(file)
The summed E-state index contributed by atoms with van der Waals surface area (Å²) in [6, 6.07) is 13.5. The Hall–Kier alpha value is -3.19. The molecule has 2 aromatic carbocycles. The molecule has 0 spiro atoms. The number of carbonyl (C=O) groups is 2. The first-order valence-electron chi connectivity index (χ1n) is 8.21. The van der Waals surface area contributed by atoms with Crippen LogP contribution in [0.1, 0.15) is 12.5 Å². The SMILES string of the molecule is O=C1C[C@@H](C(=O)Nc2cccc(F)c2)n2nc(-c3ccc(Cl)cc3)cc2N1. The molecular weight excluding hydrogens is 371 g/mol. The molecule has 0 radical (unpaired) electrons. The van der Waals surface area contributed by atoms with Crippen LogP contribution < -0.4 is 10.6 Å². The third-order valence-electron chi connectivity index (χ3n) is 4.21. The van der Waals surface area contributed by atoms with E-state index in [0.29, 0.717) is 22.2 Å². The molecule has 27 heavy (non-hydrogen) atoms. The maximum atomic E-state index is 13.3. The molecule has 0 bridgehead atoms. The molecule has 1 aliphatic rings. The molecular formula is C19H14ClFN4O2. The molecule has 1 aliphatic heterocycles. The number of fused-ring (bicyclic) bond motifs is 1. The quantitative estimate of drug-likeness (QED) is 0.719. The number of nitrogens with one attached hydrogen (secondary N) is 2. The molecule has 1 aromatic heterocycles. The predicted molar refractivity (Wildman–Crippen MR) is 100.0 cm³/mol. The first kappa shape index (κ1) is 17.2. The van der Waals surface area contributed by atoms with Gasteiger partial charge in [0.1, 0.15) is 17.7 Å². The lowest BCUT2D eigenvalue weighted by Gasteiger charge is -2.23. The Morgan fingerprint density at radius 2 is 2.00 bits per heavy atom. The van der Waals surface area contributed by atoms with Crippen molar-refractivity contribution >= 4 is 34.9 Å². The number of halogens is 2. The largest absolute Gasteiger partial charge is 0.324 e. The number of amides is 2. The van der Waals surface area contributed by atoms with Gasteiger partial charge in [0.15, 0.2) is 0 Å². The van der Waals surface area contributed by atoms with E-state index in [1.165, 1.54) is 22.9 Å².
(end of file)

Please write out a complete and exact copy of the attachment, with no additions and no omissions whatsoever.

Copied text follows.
The summed E-state index contributed by atoms with van der Waals surface area (Å²) in [6, 6.07) is 13.5. The Hall–Kier alpha value is -3.19. The molecule has 2 aromatic carbocycles. The molecule has 0 spiro atoms. The number of carbonyl (C=O) groups is 2. The first-order valence-electron chi connectivity index (χ1n) is 8.21. The van der Waals surface area contributed by atoms with Crippen LogP contribution in [0.1, 0.15) is 12.5 Å². The SMILES string of the molecule is O=C1C[C@@H](C(=O)Nc2cccc(F)c2)n2nc(-c3ccc(Cl)cc3)cc2N1. The molecular weight excluding hydrogens is 371 g/mol. The molecule has 0 radical (unpaired) electrons. The van der Waals surface area contributed by atoms with Crippen LogP contribution < -0.4 is 10.6 Å². The third-order valence-electron chi connectivity index (χ3n) is 4.21. The van der Waals surface area contributed by atoms with E-state index in [0.29, 0.717) is 22.2 Å². The molecule has 27 heavy (non-hydrogen) atoms. The maximum atomic E-state index is 13.3. The molecule has 0 bridgehead atoms. The molecule has 1 aliphatic rings. The molecular formula is C19H14ClFN4O2. The molecule has 1 aliphatic heterocycles. The number of fused-ring (bicyclic) bond motifs is 1. The quantitative estimate of drug-likeness (QED) is 0.719. The number of nitrogens with one attached hydrogen (secondary N) is 2. The molecule has 1 aromatic heterocycles. The predicted molar refractivity (Wildman–Crippen MR) is 100.0 cm³/mol. The first kappa shape index (κ1) is 17.2. The van der Waals surface area contributed by atoms with Gasteiger partial charge in [0.1, 0.15) is 17.7 Å². The lowest BCUT2D eigenvalue weighted by Gasteiger charge is -2.23. The Morgan fingerprint density at radius 2 is 2.00 bits per heavy atom. The van der Waals surface area contributed by atoms with Crippen molar-refractivity contribution >= 4 is 34.9 Å². The number of halogens is 2. The largest absolute Gasteiger partial charge is 0.324 e. The number of amides is 2. The van der Waals surface area contributed by atoms with Gasteiger partial charge in [0.15, 0.2) is 0 Å². The van der Waals surface area contributed by atoms with E-state index in [1.165, 1.54) is 22.9 Å².